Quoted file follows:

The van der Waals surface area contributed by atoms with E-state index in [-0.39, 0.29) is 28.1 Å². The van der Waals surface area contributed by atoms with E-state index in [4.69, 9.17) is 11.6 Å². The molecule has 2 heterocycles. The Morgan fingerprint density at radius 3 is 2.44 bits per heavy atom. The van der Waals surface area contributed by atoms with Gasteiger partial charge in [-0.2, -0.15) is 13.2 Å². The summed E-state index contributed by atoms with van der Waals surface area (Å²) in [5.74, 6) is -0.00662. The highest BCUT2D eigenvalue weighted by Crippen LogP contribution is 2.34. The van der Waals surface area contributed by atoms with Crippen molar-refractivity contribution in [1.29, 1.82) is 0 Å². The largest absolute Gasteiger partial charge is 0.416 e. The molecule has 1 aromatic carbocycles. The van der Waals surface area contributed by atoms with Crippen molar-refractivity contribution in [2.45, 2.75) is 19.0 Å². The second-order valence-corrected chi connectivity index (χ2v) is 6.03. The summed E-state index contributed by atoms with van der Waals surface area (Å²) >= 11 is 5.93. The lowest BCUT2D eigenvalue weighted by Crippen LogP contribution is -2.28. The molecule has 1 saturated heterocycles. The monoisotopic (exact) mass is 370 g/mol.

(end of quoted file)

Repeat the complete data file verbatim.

The van der Waals surface area contributed by atoms with E-state index in [-0.39, 0.29) is 28.1 Å². The van der Waals surface area contributed by atoms with E-state index in [4.69, 9.17) is 11.6 Å². The molecule has 2 heterocycles. The Morgan fingerprint density at radius 3 is 2.44 bits per heavy atom. The van der Waals surface area contributed by atoms with Gasteiger partial charge in [-0.2, -0.15) is 13.2 Å². The summed E-state index contributed by atoms with van der Waals surface area (Å²) in [5.74, 6) is -0.00662. The highest BCUT2D eigenvalue weighted by Crippen LogP contribution is 2.34. The van der Waals surface area contributed by atoms with Crippen molar-refractivity contribution in [1.29, 1.82) is 0 Å². The largest absolute Gasteiger partial charge is 0.416 e. The molecule has 1 aromatic carbocycles. The van der Waals surface area contributed by atoms with Crippen molar-refractivity contribution in [2.45, 2.75) is 19.0 Å². The second-order valence-corrected chi connectivity index (χ2v) is 6.03. The summed E-state index contributed by atoms with van der Waals surface area (Å²) >= 11 is 5.93. The lowest BCUT2D eigenvalue weighted by Crippen LogP contribution is -2.28. The molecule has 1 saturated heterocycles. The monoisotopic (exact) mass is 370 g/mol.